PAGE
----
Loneliness and Wellbeing in Young People
Building our understanding of who and how young people are affected
The group reporting the highest levels of loneliness in the UK is young people. Loneliness is increasingly recognised as a serious public health concern with robust links to mental and physical health, use of health and care services and early mortality.
While the evidence base on the causes, outcomes and interventions concerning young people and loneliness is growing, it is less developed compared to what we know about loneliness in later life.
Contributing to the evidence base
To contribute to the collective understanding around loneliness and wellbeing in young people, this research project uses the social-ecological framework to explore risk factors at individual, social, and community and geographic levels and the relationships between them. It looks at adolescents aged 11-15 and young adults aged 16-24.
Through this work, we aim to:
- Identify risk and protective factors for loneliness in young people using the social-ecological framework
- Examine mental health and loneliness in Scottish schools
- Examine links between loneliness, mental health and wellbeing
- Determine trajectories of loneliness during Covid-19
As part of the project, we will be publishing:
- Four academic papers, one for each research aim
- Evidence summary / technical report for the entire project
- Policy and practice summaries
- Thought-leadership articles building on our findings
- Highlighting further research gaps and areas of exploration
Summary of the first paper:
By Dr. J. Marquez, Dr. C. Goodfellow, Ms. D. Hardoon, Dr. J. Inchley, Prof. A. H. Leyland, Prof. P. Qualter, Prof. S. A. Simpson, Dr. E. Long
Written by Jelena Milicev.
Loneliness is harmful to the mental and physical health of people of all ages, but young people seem to be particularly vulnerable. Nevertheless, there is little knowledge about the factors underpinning this vulnerability. Using the social ecological framework, we explored how the risk for loneliness differs across demographic, social, community, and geographic factors. We analysed survey responses of 6503 individuals, aged 16 to 24 years, from the Understanding Society Study in the UK, to provide novel insight into the key factors related to loneliness among young people. We show how loneliness varies with sexual orientation, ethnic background, and geographic region, as well as with a range of social and community factors that could potentially be modified to tackle loneliness.
We found that loneliness was lower among older young people, 20 to 24 years of age, compared to those aged 16 to 19, and among those of minority ethnic background, compared to White British. Young people of minority sexual orientation felt more lonely than their heterosexual peers, with the highest risk associated with ‘other’ sexual orientation, followed by gay or lesbian, and bisexual. On the whole, lower levels of loneliness were linked to higher life satisfaction and better mental wellbeing.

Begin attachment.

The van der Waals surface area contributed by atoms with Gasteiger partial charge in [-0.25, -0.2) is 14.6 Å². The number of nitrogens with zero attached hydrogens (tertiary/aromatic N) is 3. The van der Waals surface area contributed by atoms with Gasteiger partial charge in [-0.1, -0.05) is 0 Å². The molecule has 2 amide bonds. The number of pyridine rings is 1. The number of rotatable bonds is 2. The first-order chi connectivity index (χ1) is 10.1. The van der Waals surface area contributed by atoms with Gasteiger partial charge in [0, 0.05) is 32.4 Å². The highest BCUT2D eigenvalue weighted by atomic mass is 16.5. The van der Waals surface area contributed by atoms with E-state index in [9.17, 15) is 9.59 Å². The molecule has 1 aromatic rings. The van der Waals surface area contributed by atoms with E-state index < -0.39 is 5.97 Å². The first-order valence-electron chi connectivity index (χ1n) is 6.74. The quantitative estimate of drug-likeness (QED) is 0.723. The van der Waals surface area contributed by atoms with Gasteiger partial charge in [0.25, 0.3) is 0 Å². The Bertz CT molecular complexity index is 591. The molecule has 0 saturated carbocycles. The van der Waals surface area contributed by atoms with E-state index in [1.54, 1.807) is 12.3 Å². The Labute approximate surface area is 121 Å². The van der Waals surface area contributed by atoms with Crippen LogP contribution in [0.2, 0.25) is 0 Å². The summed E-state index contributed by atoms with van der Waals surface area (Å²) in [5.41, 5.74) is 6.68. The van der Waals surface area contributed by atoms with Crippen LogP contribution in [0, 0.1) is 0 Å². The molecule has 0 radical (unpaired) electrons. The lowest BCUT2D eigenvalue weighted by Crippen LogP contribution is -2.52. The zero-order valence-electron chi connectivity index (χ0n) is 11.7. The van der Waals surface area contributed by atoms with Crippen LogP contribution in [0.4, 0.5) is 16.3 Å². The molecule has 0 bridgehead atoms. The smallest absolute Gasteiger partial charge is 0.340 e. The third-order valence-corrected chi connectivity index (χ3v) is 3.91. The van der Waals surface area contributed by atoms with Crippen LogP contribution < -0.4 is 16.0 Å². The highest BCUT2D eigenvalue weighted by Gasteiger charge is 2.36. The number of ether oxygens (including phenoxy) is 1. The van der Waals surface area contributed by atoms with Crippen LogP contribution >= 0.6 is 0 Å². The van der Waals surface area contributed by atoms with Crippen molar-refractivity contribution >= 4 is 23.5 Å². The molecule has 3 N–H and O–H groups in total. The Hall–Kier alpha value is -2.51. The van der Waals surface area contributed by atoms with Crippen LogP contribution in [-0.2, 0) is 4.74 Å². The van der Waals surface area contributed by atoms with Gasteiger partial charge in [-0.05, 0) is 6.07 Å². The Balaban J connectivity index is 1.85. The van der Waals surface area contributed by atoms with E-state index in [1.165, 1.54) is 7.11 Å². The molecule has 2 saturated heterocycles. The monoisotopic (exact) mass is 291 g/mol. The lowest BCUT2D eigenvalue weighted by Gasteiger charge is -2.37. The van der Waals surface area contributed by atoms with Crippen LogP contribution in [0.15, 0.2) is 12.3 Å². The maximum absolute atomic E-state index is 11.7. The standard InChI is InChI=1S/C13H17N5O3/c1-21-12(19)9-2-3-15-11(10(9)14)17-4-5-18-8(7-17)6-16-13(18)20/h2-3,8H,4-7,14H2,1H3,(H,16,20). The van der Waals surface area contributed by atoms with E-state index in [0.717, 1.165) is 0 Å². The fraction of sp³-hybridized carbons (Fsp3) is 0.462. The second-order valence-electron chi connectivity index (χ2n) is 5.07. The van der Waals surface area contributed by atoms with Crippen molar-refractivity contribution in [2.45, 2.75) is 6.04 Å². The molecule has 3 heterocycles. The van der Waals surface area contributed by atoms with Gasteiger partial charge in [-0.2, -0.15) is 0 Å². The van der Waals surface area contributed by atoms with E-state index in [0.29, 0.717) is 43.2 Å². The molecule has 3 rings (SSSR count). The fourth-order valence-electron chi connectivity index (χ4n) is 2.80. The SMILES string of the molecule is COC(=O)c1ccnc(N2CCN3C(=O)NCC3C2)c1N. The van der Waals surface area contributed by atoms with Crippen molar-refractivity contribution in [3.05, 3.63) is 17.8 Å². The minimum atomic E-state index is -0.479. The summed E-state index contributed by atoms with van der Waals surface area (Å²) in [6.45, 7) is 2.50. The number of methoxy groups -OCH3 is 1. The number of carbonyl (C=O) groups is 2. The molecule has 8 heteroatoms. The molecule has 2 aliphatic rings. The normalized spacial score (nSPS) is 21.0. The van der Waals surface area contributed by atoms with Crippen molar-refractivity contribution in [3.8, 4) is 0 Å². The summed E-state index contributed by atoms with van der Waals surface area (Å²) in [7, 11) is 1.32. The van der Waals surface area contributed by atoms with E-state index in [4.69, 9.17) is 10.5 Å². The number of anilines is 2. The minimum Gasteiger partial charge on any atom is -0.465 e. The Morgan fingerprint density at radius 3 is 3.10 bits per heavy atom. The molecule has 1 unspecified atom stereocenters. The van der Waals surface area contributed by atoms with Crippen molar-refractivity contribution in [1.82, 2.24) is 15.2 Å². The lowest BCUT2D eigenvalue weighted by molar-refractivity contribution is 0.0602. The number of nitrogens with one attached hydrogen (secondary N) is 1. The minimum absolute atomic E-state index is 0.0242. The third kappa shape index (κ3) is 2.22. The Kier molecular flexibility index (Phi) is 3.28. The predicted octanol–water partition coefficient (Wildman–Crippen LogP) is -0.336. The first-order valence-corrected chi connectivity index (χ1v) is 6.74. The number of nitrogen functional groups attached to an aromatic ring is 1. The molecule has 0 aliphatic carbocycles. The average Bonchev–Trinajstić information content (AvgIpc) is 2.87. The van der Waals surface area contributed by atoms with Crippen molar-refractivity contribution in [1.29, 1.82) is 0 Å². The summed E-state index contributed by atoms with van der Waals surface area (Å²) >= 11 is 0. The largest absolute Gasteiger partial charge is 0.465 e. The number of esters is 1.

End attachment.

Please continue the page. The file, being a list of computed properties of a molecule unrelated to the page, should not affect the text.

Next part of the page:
In terms of social factors, going out with friends, having a greater number of close friends, a larger proportion of friends of similar age, and a larger proportion of friends living in the local area were all linked to reduced loneliness.
Community characteristics also played an important role, with higher perceived neighbourhood quality, sense of belonging to the neighbourhood, similarity to others in the neighbourhood, and frequent chatting to neighbours all related to lower levels of loneliness.
Geographic region explained a substantial proportion of variance across the UK, as between 5 – 8 % of the individual differences in loneliness could be attributed to the local authority in which the young person lived. In addition, the effect of gender, ethnicity, and sexual orientation on loneliness differed across the areas. Young people in Wales felt less lonely than their peers in England. Meanwhile, there were no significant differences between urban and rural areas of the UK.
Our findings are valuable for the development of targeted public health interventions, highlighting key individual factors, such as sexual orientation and ethnic background, as well as a range of social and community factors that play a role. As some of these factors are potentially modifiable, we suggest that national strategies to combat loneliness should be complemented with local-level initiatives, such as building inclusive communities and increasing community engagement.
Find the full paper here.
The project, which is led by Dr. Emily Long (University of Glasgow), is a secondary data analysis initiative using data from the Understanding Society, Community Life Survey and WHO’s Health Behaviour in School-aged Children. It is funded by the Economic and Social Research Council.
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